What Have We Learned After Two Years Of The Pandemic?

SARS-CoV-2.

Sachin Kumar

2 months ago|4 min read

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Before March 2020, many people believed pandemics were a thing of the past. COVID-19 was the evaluation step. The virus that caused it, SARS-CoV-2, is still unknown to scientists, but it spread swiftly to nearly every country on the planet. Over the last two years, the virus has grown into many new types. In this Special Feature, we explore the CoV-2s that have arisen in reaction to SARS and ask what lessons scientists have gained.

 

In late 2019, the number of pneumonia patients in central China surged drastically. By January 7, scientists had discovered and isolated a previously unknown coronavirus, now known as SARS-CoV-2.

 

On March 11, 2020, the WHO classified COVID-19 as a pandemic.

 

Officials have detected around 458 million occurrences of COVID-19, the sickness caused by SARS-CoV-2, after two years. The sickness has robbed the lives of more than 6 million persons.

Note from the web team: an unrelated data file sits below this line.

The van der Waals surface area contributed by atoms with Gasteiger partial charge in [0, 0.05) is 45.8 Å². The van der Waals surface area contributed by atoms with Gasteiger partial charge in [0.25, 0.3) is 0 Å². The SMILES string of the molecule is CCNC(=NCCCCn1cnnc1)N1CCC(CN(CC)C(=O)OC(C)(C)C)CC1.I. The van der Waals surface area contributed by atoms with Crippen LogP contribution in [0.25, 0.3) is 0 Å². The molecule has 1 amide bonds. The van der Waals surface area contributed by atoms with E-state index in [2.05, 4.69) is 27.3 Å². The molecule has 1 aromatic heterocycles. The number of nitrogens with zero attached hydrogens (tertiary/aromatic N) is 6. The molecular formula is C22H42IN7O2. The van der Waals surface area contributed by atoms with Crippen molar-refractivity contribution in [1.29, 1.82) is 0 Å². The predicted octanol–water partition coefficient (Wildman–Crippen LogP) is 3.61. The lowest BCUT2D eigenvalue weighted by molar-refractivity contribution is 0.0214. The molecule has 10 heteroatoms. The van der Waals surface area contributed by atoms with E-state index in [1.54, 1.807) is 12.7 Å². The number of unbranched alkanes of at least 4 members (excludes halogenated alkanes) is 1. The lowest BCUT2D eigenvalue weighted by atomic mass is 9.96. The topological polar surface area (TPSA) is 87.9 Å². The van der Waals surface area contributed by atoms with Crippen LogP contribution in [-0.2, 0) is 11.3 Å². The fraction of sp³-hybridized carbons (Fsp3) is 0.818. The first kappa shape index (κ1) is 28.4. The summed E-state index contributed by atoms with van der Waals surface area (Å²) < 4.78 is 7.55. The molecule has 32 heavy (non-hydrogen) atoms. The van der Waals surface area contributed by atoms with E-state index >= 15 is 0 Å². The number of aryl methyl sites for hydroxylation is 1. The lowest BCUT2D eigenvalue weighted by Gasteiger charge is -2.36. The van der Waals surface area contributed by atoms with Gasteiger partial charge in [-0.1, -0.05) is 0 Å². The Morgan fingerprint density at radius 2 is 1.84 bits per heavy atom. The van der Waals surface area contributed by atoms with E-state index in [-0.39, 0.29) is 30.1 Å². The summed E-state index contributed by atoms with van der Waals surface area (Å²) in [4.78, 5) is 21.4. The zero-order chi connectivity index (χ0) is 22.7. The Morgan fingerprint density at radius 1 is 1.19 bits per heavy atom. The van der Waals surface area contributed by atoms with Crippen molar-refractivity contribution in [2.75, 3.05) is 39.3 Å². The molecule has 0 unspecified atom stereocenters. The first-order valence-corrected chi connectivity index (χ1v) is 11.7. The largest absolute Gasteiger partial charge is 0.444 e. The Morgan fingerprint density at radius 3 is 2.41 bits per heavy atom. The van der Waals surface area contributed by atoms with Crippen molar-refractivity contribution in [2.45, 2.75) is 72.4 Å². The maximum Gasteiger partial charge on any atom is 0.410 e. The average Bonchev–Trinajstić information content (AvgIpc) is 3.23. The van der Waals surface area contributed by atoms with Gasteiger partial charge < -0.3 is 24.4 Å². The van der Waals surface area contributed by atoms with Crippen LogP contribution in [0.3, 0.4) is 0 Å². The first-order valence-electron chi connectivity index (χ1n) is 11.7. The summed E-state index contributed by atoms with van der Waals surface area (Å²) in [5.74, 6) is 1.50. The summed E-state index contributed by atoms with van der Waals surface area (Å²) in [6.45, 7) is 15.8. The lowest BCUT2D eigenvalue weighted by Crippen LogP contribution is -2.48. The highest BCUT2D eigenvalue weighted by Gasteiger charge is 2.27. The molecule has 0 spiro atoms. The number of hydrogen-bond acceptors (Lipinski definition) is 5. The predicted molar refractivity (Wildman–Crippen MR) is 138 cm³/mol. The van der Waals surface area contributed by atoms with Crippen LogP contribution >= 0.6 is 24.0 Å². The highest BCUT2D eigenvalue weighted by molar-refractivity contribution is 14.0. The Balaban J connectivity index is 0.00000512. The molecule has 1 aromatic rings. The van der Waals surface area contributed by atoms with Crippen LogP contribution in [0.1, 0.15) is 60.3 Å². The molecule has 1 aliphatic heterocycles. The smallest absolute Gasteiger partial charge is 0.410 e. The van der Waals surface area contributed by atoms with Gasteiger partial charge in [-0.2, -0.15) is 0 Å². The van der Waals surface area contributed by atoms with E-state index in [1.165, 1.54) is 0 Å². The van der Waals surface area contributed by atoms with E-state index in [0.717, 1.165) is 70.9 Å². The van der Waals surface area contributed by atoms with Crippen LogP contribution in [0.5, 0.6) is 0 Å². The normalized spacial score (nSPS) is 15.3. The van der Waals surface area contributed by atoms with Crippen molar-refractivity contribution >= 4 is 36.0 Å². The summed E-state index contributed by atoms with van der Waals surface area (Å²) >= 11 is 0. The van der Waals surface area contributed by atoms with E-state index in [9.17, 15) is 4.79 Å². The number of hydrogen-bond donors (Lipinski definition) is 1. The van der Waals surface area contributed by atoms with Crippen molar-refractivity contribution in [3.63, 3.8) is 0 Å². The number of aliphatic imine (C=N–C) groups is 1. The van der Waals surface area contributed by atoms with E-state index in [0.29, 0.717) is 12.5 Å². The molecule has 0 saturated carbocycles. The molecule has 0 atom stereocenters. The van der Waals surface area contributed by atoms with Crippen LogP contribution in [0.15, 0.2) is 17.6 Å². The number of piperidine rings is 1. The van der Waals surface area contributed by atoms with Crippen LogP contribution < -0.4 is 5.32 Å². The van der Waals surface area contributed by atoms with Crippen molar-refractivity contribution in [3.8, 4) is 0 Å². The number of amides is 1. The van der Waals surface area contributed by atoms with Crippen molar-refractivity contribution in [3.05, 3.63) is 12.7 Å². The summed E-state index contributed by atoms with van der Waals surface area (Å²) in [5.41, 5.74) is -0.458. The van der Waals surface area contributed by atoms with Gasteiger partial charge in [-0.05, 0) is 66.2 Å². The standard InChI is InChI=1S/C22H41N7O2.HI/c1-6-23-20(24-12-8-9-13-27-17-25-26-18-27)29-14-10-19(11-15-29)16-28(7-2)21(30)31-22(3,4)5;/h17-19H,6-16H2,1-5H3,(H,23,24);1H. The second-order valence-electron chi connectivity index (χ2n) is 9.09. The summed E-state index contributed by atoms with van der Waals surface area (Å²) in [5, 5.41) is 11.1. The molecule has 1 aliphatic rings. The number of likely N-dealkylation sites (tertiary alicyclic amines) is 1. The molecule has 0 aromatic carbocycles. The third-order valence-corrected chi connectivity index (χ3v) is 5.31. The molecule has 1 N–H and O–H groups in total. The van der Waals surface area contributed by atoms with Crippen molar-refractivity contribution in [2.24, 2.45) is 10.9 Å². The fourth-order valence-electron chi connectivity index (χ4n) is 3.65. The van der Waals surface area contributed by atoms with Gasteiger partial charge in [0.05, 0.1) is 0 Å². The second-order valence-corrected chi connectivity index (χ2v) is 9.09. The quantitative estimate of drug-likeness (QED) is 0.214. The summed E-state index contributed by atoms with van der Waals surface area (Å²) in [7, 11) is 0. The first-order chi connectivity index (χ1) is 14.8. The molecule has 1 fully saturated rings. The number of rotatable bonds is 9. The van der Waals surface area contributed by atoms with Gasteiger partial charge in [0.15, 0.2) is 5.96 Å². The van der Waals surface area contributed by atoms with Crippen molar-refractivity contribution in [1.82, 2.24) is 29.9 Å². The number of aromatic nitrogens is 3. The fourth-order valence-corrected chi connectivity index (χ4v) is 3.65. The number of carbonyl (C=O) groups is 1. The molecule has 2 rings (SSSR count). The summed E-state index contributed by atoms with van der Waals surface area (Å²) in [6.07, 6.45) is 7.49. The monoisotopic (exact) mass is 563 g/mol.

The First Cases:

 

On December 29, 2019, the Huanan Seafood Wholesale Market in Wuhan, central China, was tied to four occurrences of pneumonia with an unexplained etiology.

 

The causative agent, SARS-CoV-2, was found on January 7, 2020, and its genome was sequenced on January 10, 2020.

 

On January 2, 2020, doctors found 41 patients infected with SARS-CoV-2 at a Wuhan hospital. At one point or another, 27 of them have worked in the fishing sector.

 


Other human coronaviruses include:

 

Coronaviruses infect both animals and humans in varied ways. The majority of them cause infections in the upper respiratory tract, which result in moderate to severe symptoms including colds.

 

In recent years, two coronaviruses, SARS-CoV and MERS-CoV, have caused increasingly severe sickness. The Asian pandemic of the severe acute respiratory syndrome (SARS) was caused by SARS-CoV, which was identified by scientists in November 2002. (SARS). According to the Centers for Disease Control and Prevention (CDC), 774 persons who had been diagnosed with SARS died.